When I was ten I noticed a book on my
brother's shelf called Sophie's World: A Novel about the History of Philosophy by Jostein Gaarder. I thought, 'cool, a book with my name in the title, I should read it', obviously without any idea that it was to forever change the way I think, and ultimately the way I live. In chapter two, Albert Knox tells Sophie that most humans are buried in the fur of a (presumably elephantine) white rabbit which has just been pulled out of a hat by a magician. Philosophers are those who climb up the rabbit's hairs to stare into the magician's eyes and try to understand the workings of the 'trick'. Since reading that I've always tried to maintain perspective and to question life as if atop the hairs aboard the great rabbit of life(!)... This blog is a home for the (life-permitting) daily overspill of (copied, contradictory, inconclusive) thoughts, many related to music and being INFP and some decidedly not, from one little furry journey. Click here for the blog-warming post from Jan 1 2010, or 'follow' me below (and left a bit).

Sniff sniff, tweet tweet: The latest on twitter from the Rabbit Perspective

Saturday, January 30, 2010

Excuse me, do you sell thought harnesses?

Philosophers must have some high-spec hiking gear. Every time I feel like I'm close to fully developing a new thought, I lose my footing (rabbit hairs aren't so sturdy after all). I think the skill/gift (delete as applicable) is to be able to grasp multiple hairs at the same time in order to hoist yourself up. Back to the gym I go.

Friday, January 29, 2010

Identity Invasion

If you were picked up by aliens one day and dropped on another planet, would you remain the same person? The same question is valid in slightly less extreme situations too... If your job relocated you from London to Liverpool, would you keep the same principles and tastes, the same vegan tendencies and inexplicable love for Bjork? Is there some part of every being that remains intact no matter where a being physically finds itself? I think a few blog posts ago I believed the answer was 'yes' (Jan 19, 'You say nature and I say nurture': 'people don't fundamentally change, just their priorities'). If the answer is 'yes', I think that part is what they call the soul. And I think Plato and co* probably got there before I did with their thoughts on dualism.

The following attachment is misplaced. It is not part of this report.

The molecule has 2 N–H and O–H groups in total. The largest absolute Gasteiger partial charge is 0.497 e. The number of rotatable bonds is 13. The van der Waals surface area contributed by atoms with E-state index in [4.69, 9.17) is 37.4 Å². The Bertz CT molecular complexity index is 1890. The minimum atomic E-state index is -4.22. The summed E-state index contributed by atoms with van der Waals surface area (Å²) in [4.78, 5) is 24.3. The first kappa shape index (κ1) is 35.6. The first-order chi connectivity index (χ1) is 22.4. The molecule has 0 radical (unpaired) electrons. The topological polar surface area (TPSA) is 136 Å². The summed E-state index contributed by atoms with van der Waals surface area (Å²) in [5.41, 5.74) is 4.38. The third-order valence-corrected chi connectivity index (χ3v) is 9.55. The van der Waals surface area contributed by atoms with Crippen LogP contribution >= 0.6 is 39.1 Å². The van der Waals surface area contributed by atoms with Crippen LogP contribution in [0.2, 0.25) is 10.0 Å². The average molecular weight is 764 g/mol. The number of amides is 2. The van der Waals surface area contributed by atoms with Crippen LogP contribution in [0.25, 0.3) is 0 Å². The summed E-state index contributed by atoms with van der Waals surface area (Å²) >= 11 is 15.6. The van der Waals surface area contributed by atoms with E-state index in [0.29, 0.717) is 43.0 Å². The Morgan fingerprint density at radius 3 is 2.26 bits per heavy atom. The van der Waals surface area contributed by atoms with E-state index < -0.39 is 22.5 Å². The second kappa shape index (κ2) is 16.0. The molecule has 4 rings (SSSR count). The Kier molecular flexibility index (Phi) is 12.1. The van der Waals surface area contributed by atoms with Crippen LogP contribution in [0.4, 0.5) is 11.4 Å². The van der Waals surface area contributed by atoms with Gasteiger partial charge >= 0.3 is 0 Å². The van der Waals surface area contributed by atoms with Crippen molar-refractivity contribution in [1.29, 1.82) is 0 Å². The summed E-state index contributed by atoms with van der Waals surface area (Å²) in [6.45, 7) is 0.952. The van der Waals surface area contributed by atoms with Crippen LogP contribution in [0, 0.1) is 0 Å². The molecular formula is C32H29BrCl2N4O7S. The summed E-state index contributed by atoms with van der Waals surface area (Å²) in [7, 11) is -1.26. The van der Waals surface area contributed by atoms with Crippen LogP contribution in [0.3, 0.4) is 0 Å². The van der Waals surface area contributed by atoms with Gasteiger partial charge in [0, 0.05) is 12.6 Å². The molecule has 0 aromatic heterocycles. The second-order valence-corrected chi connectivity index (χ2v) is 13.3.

*['Plato and co'... definitely going on my 'ideas for café names' list. I could even put copies of books from a series I just discovered, including Coffee with Plato, on every table... Ooh, I love it when a fantasy business plan comes together.]

I've been wondering to what extent your habitat, daily lifestyle and personal relationships define who you are as a person. People talk endlessly about retreating to deep dark corners of the globe to discover 'who they really are'. But can we ever divorce 'who we really are' from who we've become as influenced by our surroundings? If you lived a sheltered childhood existence in a minimalist magnolia-painted room and were fed a diet of mostly rice cakes and water, would you grow up to be as interesting and interested as a rice cake itself? Or could you be the happiest of bunnies with an enviable clarity of thought?

Perhaps a trip to Ikea is overdue.

Wednesday, January 27, 2010

The Duck Perspective?

I was reminded in my music theory class today of the rabbit-duck illusion...

At first I thought I'd give my brain a mini-break by just posting this picture and leaving it as a nice decorative addition to my blog, but then it got me thinking (dangerous). Here's one of my (contrived?) Photoshop-provoked thoughts...

Perhaps we're 'on the same page' as more people than we first think. The ways in which others function, however, don't allow us to relate to them. In bunny-related words, rather than climbing the hairs of an enormous rabbit others are, at the same pace and altitude, scaling the feathers of an equally huge duck. Surely this is at the root of religious conflict; we all have similar if not the same general aims, but people don't recognise that there are different ways of approaching and actively achieving them within different personal and cultural contexts... Same carrot, different animal. One man's rabbit is another man's duck... You get the picture (literally).

Tuesday, January 26, 2010

The problems of an ideal rabbit

Have you ever noticed how life gets in the way of 'life'?

Plato had his 'ideal' and visual realms and, to illustrate, he used not rabbits but horses, i.e. he distinguished between the fixed idea or form of a horse and its physical manifestations in our material world of change. For more on these two realms, see the new little animated clay version of Plato's allegory of the cave here.